FIFA calls Sepp Blatter to face ethics hearing
FIFA placed its own president under investigation Friday in a widening bribery scandal just days before Sepp Blatter is scheduled to face re-election against Mohamed bin Hammam.
FIFA said Blatter, who is accused of turning a blind eye to alleged bribes being paid to Caribbean voters, must submit a statement by Saturday before facing an ethics committee hearing in Zurich on Sunday.
''I cannot comment on the proceedings that have been opened against me. The facts will speak for themselves,'' Blatter said in a statement released by his campaign advisers.
With both presidential candidates now under investigation, it is unclear how next Wednesday's election will be affected.
Bin Hammam, a Qatari official who has been accused of buying votes, claimed there was ''increasing evidence of a conspiracy'' against him and said he was confident the ethics panel will ''see through this tawdry maneuver'' to remove him from the race.
Namibian judge Petrus Damaseb, who will chair the ethics hearing, is scheduled to deliver the panel's initial findings at a news conference Sunday evening at FIFA headquarters. The candidates face being banned if wrongdoing is proven, or provisionally suspended if the panel needs more time to study evidence.
Bin Hammam and senior FIFA official Jack Warner were summoned Wednesday to face the ethics panel on charges of bribing voters during a Caribbean campaign visit.
The allegations were leveled by American FIFA executive committee member Chuck Blazer. Blatter, who is seeking a fourth term as FIFA president, has described suggestions he ''masterminded'' the scandal to remove his rival from the race as ''ludicrous.''
''In the report submitted by ... Chuck Blazer earlier this week, FIFA vice president Jack Warner would have informed the FIFA President in advance about alleged cash payments to delegations attending a special meeting of the Caribbean Football Union,'' FIFA said in a statement Friday.
Up to 25 delegates who have votes in the election were allegedly offered cash bribes at the May 10-11 conference in Warner's native Trinidad, where he is a government minister. Delegates were allegedly offered $40,000 in cash for ''development projects.''
''Nobody has ever tried to hide the fact that Mr. bin Hammam paid for the delegates' travel and accommodation expenses and covered the meeting's administrative costs,'' a statement on the Qatari official's blog said Friday.
The meeting was set up after bin Hammam, who travels on a diplomatic passport, missed the CONCACAF regional body's congress in Miami citing problems getting a United States entry visa.
Bin Hammam requested Thursday that FIFA also investigate Blatter in the affair that has thrown football's governing body into chaos and left the scheduled election up in the air.
Bin Hammam claimed Blatter broke ethics rules by not reporting alleged corruption attempts. FIFA's ethics rules require officials to ''report any evidence of violations of conduct.''
Bin Hammam, Warner and two CFU officials were summoned before the ethics panel based on Blazer's explosive file of evidence.
Blatter ''had no issue'' with the bribes being arranged, according to bin Hammam's formal complaint.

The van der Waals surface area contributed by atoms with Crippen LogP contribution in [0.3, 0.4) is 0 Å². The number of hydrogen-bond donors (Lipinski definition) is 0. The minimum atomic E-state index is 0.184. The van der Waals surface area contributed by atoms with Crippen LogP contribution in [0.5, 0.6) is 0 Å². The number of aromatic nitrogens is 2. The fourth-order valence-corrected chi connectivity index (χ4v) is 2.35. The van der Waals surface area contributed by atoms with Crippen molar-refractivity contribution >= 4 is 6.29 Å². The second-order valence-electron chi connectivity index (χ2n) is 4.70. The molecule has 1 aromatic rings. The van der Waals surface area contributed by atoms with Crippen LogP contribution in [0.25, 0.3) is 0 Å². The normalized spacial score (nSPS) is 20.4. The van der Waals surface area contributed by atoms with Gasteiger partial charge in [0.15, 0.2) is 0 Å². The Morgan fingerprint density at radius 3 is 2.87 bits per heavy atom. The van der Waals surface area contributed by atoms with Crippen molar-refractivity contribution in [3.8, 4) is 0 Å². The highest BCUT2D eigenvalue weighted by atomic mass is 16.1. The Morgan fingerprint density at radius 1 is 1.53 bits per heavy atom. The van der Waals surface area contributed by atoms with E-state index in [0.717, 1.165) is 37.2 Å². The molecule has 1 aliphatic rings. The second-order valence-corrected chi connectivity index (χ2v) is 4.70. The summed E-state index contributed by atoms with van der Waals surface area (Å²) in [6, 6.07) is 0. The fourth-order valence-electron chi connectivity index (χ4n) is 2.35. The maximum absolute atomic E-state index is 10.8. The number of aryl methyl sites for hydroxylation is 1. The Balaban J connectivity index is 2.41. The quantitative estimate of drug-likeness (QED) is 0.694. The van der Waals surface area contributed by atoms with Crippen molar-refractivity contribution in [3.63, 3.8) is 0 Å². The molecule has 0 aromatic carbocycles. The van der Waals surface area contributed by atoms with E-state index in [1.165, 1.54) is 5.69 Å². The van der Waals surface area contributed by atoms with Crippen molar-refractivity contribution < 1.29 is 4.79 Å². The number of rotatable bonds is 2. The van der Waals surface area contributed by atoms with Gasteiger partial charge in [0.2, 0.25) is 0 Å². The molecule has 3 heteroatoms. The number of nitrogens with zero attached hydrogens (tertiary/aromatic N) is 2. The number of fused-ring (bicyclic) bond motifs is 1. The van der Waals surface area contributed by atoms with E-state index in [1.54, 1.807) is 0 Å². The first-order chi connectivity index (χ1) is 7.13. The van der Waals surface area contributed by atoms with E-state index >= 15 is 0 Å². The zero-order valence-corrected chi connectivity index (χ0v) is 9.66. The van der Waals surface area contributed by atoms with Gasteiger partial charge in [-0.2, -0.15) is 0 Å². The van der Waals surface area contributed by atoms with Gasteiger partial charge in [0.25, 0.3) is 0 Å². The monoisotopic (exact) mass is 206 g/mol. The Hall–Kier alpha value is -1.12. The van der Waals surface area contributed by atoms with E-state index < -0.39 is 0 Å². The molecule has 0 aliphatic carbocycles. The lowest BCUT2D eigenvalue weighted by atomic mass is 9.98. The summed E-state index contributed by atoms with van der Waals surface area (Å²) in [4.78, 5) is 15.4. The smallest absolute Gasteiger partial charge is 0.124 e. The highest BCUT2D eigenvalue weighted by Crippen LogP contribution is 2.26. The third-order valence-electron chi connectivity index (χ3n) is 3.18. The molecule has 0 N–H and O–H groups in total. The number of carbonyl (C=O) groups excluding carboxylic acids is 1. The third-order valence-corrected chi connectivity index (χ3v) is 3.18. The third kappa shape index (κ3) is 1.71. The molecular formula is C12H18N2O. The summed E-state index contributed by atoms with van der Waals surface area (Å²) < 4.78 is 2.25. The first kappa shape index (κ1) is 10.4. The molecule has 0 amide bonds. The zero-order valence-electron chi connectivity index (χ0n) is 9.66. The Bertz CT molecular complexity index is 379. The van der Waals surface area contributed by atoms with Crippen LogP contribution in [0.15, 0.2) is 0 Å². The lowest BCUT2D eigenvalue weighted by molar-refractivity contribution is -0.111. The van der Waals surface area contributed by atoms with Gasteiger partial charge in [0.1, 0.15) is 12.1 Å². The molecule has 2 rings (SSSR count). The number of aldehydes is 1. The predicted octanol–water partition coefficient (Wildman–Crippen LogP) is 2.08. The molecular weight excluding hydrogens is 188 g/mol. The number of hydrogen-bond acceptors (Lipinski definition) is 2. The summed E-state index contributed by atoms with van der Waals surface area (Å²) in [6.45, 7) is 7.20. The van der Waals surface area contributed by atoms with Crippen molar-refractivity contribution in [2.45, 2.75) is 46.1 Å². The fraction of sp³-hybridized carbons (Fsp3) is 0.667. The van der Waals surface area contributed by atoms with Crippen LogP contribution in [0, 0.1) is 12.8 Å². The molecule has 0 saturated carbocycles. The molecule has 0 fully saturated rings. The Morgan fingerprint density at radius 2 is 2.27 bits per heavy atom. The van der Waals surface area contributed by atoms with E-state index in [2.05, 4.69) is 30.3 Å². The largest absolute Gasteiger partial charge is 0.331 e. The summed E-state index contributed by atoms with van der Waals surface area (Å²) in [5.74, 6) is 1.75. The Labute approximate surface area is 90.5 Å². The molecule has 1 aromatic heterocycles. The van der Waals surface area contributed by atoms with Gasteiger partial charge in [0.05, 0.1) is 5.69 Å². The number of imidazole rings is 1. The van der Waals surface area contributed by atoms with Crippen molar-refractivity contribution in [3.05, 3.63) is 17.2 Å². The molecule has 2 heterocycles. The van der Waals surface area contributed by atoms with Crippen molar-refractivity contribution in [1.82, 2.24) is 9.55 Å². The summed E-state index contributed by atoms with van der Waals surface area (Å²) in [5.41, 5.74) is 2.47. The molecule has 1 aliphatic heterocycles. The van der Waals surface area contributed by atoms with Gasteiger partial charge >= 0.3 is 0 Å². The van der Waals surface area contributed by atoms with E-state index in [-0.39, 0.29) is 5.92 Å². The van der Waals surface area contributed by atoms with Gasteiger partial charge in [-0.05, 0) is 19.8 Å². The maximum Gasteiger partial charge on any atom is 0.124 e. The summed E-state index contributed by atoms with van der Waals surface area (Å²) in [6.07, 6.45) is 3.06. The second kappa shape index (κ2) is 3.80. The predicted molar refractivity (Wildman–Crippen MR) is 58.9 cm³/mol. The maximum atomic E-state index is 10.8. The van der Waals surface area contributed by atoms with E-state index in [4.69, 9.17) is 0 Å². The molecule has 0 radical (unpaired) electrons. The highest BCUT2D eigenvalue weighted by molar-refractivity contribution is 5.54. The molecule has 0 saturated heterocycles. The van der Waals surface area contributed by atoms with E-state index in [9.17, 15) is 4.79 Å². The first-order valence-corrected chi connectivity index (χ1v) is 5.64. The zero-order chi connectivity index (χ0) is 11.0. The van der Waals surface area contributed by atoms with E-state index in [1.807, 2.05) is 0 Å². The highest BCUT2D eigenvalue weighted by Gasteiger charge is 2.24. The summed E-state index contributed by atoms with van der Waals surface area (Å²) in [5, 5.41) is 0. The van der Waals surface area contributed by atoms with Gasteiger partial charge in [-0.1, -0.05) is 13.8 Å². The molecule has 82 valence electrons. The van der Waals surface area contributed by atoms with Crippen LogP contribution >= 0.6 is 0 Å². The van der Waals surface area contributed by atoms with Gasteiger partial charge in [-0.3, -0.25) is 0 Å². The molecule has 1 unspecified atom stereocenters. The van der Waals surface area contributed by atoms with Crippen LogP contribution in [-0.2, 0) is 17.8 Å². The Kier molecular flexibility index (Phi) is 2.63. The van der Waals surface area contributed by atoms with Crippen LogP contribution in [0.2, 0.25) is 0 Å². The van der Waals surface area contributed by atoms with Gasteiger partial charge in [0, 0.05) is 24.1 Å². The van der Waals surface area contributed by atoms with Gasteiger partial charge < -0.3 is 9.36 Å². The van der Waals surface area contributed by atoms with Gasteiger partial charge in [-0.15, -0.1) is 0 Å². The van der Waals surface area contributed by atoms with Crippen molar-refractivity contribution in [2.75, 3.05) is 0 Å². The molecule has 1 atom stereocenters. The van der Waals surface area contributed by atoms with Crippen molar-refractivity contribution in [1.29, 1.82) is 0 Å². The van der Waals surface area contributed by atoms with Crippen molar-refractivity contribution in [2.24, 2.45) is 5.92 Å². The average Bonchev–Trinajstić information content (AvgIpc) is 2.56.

Warner, a senior FIFA official for 28 years, allegedly said that ''the FIFA President would have had no issue'' with the payments.
Support from the Caribbean has long been seen as crucial to unseating Blatter, who took the presidency in 1998 when bin Hammam helped manage his campaign.
Blazer, who is the highest-ranking American in FIFA, has been an executive committee and CONCACAF regional body colleague of the men he accuses for more than 15 years.
UEFA President Michel Platini, a contender to be FIFA president in 2015, said Friday he expected next week's election to proceed.
''To not have elections you need three-quarters of the assembly who will say, 'No elections,''' said Platini, a FIFA executive member for nine years who has never been linked to scandal.
''You know the people who are corrupt, they know who can be corruptible. They know I am incorruptible,'' the French playing great said in London.
British Sports Minister Hugh Robertson said the election had ''descended into a farce'' and should be postponed.
In Moscow, Russian Prime Minister Vladimir Putin offered support to Blatter, calling the allegations against him ''complete nonsense.'' Putin was a a key figure in Russia's winning bid for the 2018 World Cup.
Blatter is the eighth current member of FIFA's 24-man ruling panel under investigation for alleged corruption. Two former members were suspended after a British newspaper investigation into vote-trading ahead of the 2018 and 2022 World Cup votes.
FIFA was sifting through evidence Friday while also preparing for next week's gathering of 208 football nations in Zurich. Blatter has called for allegations made in a British Parliamentary inquiry this month to be resolved before election day.
Lawmakers published claims two weeks ago from a Qatari bid whistleblower that African football president Issa Hayatou of Cameroon and Jacques Anouma of the Ivory Coast received $1.5 million bribes to vote for the emirate's successful 2022 bid.
The former head of England's failed 2018 bid, David Triesman, told the inquiry that Warner asked for money to build an education center and buy 2010 World Cup broadcast rights for Haiti. Warner denied the allegation.
Triesman said three other FIFA voters made improper requests for inducements: Nicolas Leoz, South America's football president from Paraguay; Ricardo Teixeira, who heads Brazil's 2014 World Cup preparations; and Worawi Makudi, a bin Hammam loyalist from Thailand. They have all denied the accusations.